The Family Law Act 1975 ('The Act') governs the rules around relationship breakdowns where children are involved.
The Act focuses on the needs and best interests of the children, as opposed to the rights of the parents to see their children. In short, the court will always ensure that the best interests of the child are paramount – the kids come first.
The Act aims to ensure that a child is given the opportunity to have a meaningful relationship with both parents, and to receive proper parenting and care from their parents, but this doesn't always mean that a child must spend equal time with both parents.
What this means for each family is different. When deciding what is in the best interests of the child, and how they should be cared for by the parents, the court will take into account things like:-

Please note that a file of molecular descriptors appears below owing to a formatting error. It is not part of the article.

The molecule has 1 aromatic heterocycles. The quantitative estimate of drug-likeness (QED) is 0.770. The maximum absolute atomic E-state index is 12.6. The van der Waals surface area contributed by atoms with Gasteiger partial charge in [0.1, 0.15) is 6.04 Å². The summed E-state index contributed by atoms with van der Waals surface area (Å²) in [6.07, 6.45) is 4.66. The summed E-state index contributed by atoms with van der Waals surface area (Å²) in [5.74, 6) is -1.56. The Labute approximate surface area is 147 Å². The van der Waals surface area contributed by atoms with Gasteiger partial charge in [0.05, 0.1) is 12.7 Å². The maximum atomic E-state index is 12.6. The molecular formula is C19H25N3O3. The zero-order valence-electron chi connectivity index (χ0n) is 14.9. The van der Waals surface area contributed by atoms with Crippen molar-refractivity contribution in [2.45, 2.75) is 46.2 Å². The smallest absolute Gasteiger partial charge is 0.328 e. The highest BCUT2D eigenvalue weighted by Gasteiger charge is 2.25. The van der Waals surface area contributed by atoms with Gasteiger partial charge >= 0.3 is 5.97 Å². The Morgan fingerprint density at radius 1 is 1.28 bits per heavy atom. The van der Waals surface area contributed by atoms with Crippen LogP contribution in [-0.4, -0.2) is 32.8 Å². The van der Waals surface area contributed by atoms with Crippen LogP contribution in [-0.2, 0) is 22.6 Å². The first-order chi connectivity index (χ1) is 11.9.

- Ages of the children
- Wishes of the children
- Location of the parents and the children
- The level of communication between the parents
- The history of care arrangements for the children.
The Act also takes a strong stance against exposing a child to physical or psychological harm, including abuse, neglect or family violence and the court will restrict or remove the time a child spends with a parent if it results in the protection of the child.
Each case is different. We recommend that you seek legal advice if you do not agree with you child's other parent about what is best for your child.
The content of this article is intended to provide a general guide to the subject matter. Specialist advice should be sought about your specific circumstances.